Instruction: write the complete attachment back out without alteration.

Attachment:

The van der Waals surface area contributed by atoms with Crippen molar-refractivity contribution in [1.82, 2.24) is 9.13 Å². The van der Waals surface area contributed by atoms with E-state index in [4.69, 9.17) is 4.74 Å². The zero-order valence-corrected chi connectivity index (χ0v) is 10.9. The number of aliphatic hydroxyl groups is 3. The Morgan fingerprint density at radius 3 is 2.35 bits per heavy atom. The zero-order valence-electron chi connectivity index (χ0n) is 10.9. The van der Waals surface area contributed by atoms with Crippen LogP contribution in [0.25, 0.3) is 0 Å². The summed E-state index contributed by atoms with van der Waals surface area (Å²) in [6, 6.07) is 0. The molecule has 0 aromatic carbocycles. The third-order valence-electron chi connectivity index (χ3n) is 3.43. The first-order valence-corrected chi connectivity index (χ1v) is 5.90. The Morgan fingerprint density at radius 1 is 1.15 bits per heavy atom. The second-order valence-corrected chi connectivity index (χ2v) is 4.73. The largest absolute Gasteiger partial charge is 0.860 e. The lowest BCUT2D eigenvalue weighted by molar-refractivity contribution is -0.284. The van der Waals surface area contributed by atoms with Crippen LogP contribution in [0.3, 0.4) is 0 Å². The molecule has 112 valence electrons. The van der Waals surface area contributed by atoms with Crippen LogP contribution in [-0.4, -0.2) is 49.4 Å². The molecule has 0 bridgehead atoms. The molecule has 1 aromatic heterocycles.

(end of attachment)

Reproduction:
The van der Waals surface area contributed by atoms with Crippen molar-refractivity contribution in [1.82, 2.24) is 9.13 Å². The van der Waals surface area contributed by atoms with E-state index in [4.69, 9.17) is 4.74 Å². The zero-order valence-corrected chi connectivity index (χ0v) is 10.9. The number of aliphatic hydroxyl groups is 3. The Morgan fingerprint density at radius 3 is 2.35 bits per heavy atom. The zero-order valence-electron chi connectivity index (χ0n) is 10.9. The van der Waals surface area contributed by atoms with Crippen LogP contribution in [0.25, 0.3) is 0 Å². The summed E-state index contributed by atoms with van der Waals surface area (Å²) in [6, 6.07) is 0. The molecule has 0 aromatic carbocycles. The third-order valence-electron chi connectivity index (χ3n) is 3.43. The first-order valence-corrected chi connectivity index (χ1v) is 5.90. The Morgan fingerprint density at radius 1 is 1.15 bits per heavy atom. The second-order valence-corrected chi connectivity index (χ2v) is 4.73. The largest absolute Gasteiger partial charge is 0.860 e. The lowest BCUT2D eigenvalue weighted by molar-refractivity contribution is -0.284. The van der Waals surface area contributed by atoms with Crippen LogP contribution in [0.3, 0.4) is 0 Å². The molecule has 112 valence electrons. The van der Waals surface area contributed by atoms with Crippen LogP contribution in [-0.4, -0.2) is 49.4 Å². The molecule has 0 bridgehead atoms. The molecule has 1 aromatic heterocycles.